The Initial Starter:
Whisk 50g gluten free flour and 50g warm filtered or spring water in a small bowl. Pour this into a clean, sterilized glass jar. Cover with a cheesecloth or paper towel securing it around with an elastic band and let sit for 12 hours at room temperature.

After 12 hours, whisk the starter and add 50g flour and 50g water. Cover and let sit for 12 hours at room temperature. Continue adding 50g flour and 50g water every 12 hours for up to a week. Your starter should start bubbling within a few days. As you feed your starter, take care to whisk in the flour and water thoroughly into the established starter – aerating the starter will help to yield the best and most reliable results.

The starter should be “spongy” in appearance with maybe some foamy bubbles on top and some air pockets in the mixture. It should have a slight sour smell. Your starter is now active and is ready to be used. If not needed immediately cover with cheesecloth and refrigerate.

Feeding Your Starter:
Once the starter is officially created, it enters maintenance mode. The frequency of feedings is determined by how much starter you need and how often you plan to use it.

  • At a minimum, the starter can be kept in the refrigerator and fed once a week merely to sustain life (the yeast).
  • You can continue to feed it daily as you have been, and in another seven days there will be enough starter for another batch of bread.
  • You can also feed it daily with as little as one tablespoon of flour and water – enough to continue daily growth but not produce a large quantity of starter.

However frequent or infrequent you decide to feed your starter, the yeast thrives best when it’s fed regularly and consistently.  Choose your time frame and quantity and stick with it as best as you can.

Using Your Starter:
Use your starter when it is active. An active starter is one that has been fed within the past 12 hours, and is active enough that it was able to double in size after that feeding. If you fed your starter and it didn’t double, you should feed it a few more times before using. The best time to use the starter is somewhere between the time it reaches its peak and before it starts to fall.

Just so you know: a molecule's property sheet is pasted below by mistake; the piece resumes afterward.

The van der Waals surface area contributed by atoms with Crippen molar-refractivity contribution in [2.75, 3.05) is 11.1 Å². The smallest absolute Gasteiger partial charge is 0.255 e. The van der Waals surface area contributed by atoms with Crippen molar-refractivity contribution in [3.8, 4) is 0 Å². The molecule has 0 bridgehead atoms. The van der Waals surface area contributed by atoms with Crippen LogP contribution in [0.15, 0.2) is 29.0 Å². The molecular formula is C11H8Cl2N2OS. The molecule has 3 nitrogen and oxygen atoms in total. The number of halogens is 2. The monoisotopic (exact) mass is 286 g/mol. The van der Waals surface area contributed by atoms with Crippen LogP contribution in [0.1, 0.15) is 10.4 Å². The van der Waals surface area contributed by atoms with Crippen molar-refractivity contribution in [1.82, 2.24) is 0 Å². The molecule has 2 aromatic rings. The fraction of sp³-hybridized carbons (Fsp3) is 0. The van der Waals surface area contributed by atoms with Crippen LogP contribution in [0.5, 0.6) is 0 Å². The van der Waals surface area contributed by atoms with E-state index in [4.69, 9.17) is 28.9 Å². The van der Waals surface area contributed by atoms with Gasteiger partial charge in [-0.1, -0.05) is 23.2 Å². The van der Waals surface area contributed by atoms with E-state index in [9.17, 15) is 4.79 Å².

Maintaining And Reviving Your Starter:
If you bake less than once a week, you can store your starter in the fridge and feed it once a week. When needed, remove starter from fridge and bring to room temperature. Feed and stir well to combine. Leave for 12 hours before you plan to bake. If you bake every day or a few times a week, you can store your starter at room temperature and feed it every 12 hours or twice a day to keep it alive. This is very important.

Try at least feeding the starter with as much flour as there is starter.  You don’t need too much starter at a time, so for instance use 25g starter, 25g flour, and 25g water for the first feeding out of the fridge. The next feeding 12 hours later start with all of the starter from the previous feeding (75g), add 75g flour and 75g water.  You should see really large bubbles in the starter with this feeding schedule. When it’s really bubbly bake with it. You will have 225g of starter to work with – that should be plenty. Just make sure you have at least 10g starter left when you’re done to build up the new batch of starter.

Considerations For Your Starter:
Using a whisk helps to aerate the starter more thoroughly. Aeration of the starter is essential to ensure that the bacteria are well-distributed throughout the starter and can, begin to ferment the new flour and water added to the starter at each feeding.  Proper aeration of the sourdough also helps to ensure that the production of hooch – a thin liquid that sometimes rises to the top of sourdough starter – is minimized.

If a hooch does appear, don’t worry, it is harmless. It often signifies that you’ve overfed your starter with water in relation to flour or have let your starter go too long between feedings. Sourdough starters are relatively resilient, and bounce back quickly once you resume proper care of them.

Do not ever cover your jar airtight. The mixture is harvesting the yeast from the environment and needs the air to breathe. Even while in the fridge. Furthermore, the process of fermentation releases carbon dioxide which can build up in a tightly lidded jar and explode. Remember your starter will expand and rise to twice its volume after a feeding once it’s well-established so the jar you choose should have double the capacity of an un-fed starter.

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